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Shared values clash in hospital-labor war
NCR Staff

National labor leaders waging an uphill battle to organize workers in a major Catholic health care system are calling on health care administrators and religious orders to live up to the church’s social teachings (see table below) -- teachings that, for more than a century, have come down strongly on the side of unions.

Union supporters say the hospital system, as part of a vigorous antiunion campaign in California, has likened a labor organization to greedy big business, hired notorious “union-busters” and endorsed or tolerated tactics that overstep the legal line. Despite the church’s social teaching, they say, surveillance, intimidation, interrogation, antiunion letters signed by nuns and chaplains -- even morning prayer in the chapel -- have served as strategies in an increasingly bitter fight.

Leaders of Catholic Healthcare West (see below for description), one of the largest health care systems in the country, deny any violation of law, ethics or church teaching in the campaign. Meanwhile, Catholic activists supporting workers, including some Los Angeles area priests, say the clash is all too familiar. For decades, Catholic hospitals around the country have consistently met organizing efforts with strong antiunion campaigns, activists say.

“Catholic leaders are all for unions when they’re for farm workers or poultry pickers but are vociferously opposed when unions come to their own institutions,” said Notre Dame Sr. Barbara [Pfarr], a Chicago-based nun seeking a more even playing field for workers. [Pfarr] is coordinator of the Religious Employers’ Project of the National Interfaith Committee for Worker Justice (see below for description).

Four system officials interviewed by NCR, including a nun whose order sponsors Catholic Healthcare West, said they endorse workers’ freedom to join a union. They insisted that allegations of employer-endorsed intimidation and other illegal activities are untrue.

Bernita McTernan, senior vice president for mission services and human resources, said, “I don’t think we’d say we prefer not to have a union, but that we have a just workplace and we would like to have our employees make a choice.” She added, “We believe in Catholic social teaching. We uphold it.”

Opposing Catholic Healthcare West, a system sponsored by nine religious orders, is Service Employees International Union (see below for description), a division of AFL-CIO. The service union is one of the most aggressive and successful unions in the country in terms of organizing efforts. Since the early 1980s, in a period when many unions have stagnanted or declined, the service union has doubled its membership, from 600,000 to 1.2 million workers.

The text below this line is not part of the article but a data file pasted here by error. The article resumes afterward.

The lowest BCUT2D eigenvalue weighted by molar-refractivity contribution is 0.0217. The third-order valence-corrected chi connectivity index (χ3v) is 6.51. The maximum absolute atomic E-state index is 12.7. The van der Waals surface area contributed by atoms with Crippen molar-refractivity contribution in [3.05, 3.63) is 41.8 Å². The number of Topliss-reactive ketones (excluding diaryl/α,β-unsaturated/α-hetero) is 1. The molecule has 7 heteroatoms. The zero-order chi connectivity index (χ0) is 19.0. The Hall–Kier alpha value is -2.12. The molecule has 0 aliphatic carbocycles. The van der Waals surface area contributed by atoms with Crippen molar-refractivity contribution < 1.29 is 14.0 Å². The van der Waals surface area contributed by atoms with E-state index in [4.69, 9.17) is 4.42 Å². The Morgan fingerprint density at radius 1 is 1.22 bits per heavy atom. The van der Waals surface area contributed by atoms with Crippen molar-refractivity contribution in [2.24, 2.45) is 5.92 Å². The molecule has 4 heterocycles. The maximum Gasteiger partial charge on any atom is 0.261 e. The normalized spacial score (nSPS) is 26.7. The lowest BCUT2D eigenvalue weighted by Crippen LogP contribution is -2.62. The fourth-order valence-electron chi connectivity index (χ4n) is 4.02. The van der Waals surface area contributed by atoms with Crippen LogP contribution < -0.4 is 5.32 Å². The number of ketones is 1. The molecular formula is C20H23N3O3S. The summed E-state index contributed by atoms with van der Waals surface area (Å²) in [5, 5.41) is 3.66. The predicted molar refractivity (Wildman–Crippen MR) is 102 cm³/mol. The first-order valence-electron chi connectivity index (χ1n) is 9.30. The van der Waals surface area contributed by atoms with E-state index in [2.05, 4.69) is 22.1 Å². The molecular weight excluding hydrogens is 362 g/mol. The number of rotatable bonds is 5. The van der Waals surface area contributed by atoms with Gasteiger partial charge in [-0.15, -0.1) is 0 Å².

Catholic Healthcare West, formed just 12 years ago, operates 37 hospitals, 35 of them in California, along with ancillary facilities, home care and physicians organizations. The system ranks seventh in size in the nation. Gross revenues totaled $3.1 billion last year.

[Pfarr] said the Interfaith Committee created her position “because of the notorious antiunion reputation” of religious orders that oversee health care. It’s not unusual, she said, for nuns to fight on the front lines of union battles involving farm workers or other oppressed groups even as their orders are fighting unions in their own institutions.

“This has been a black eye in the Catholic church for decades,” [Pfarr] said. “We have a long history of terrible tension between religious employers and organized labor. For all of our social teachings, we are terrible employers.”

Union leaders said they had filed a dozen charges against Catholic Healthcare West in the present campaign. In one case, the National Labor Relations Board has upheld the complaint, union leaders said, two have been dismissed on appeal, and the rest are pending.

“There have been some questions about why we should be so opposed” to union organizing, said Michael Erne, president and CEO of the system’s Sacramento region, “when in fact the church, many sisters and priests have been so supportive” of unions elsewhere. Many, he noted, have supported organizing campaigns for farm workers in California. “The difference here,” he said, “is that here our sponsors are the Sisters of Mercy. They own us. We work for them. They have a just workplace as one of their core values.”

In the present campaign, the union is targeting Catholic Healthcare West facilities in Sacramento and in Southern California.